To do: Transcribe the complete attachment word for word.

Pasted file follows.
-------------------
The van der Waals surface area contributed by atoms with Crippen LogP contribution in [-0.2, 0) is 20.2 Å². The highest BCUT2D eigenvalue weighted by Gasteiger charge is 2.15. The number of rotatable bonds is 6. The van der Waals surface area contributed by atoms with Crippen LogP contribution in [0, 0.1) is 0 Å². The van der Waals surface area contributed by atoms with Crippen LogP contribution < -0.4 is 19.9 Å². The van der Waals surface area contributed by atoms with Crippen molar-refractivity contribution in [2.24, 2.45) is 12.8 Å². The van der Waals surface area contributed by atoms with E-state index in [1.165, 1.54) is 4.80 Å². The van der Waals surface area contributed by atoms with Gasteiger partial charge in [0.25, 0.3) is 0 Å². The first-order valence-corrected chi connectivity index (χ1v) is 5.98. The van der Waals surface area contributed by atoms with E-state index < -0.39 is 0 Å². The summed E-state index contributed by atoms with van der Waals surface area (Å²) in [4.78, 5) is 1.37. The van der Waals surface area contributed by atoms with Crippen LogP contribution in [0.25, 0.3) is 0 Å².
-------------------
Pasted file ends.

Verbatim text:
The van der Waals surface area contributed by atoms with Crippen LogP contribution in [-0.2, 0) is 20.2 Å². The highest BCUT2D eigenvalue weighted by Gasteiger charge is 2.15. The number of rotatable bonds is 6. The van der Waals surface area contributed by atoms with Crippen LogP contribution in [0, 0.1) is 0 Å². The van der Waals surface area contributed by atoms with Crippen LogP contribution < -0.4 is 19.9 Å². The van der Waals surface area contributed by atoms with Crippen molar-refractivity contribution in [2.24, 2.45) is 12.8 Å². The van der Waals surface area contributed by atoms with E-state index in [1.165, 1.54) is 4.80 Å². The van der Waals surface area contributed by atoms with Gasteiger partial charge in [0.25, 0.3) is 0 Å². The first-order valence-corrected chi connectivity index (χ1v) is 5.98. The van der Waals surface area contributed by atoms with E-state index < -0.39 is 0 Å². The summed E-state index contributed by atoms with van der Waals surface area (Å²) in [4.78, 5) is 1.37. The van der Waals surface area contributed by atoms with Crippen LogP contribution in [0.25, 0.3) is 0 Å².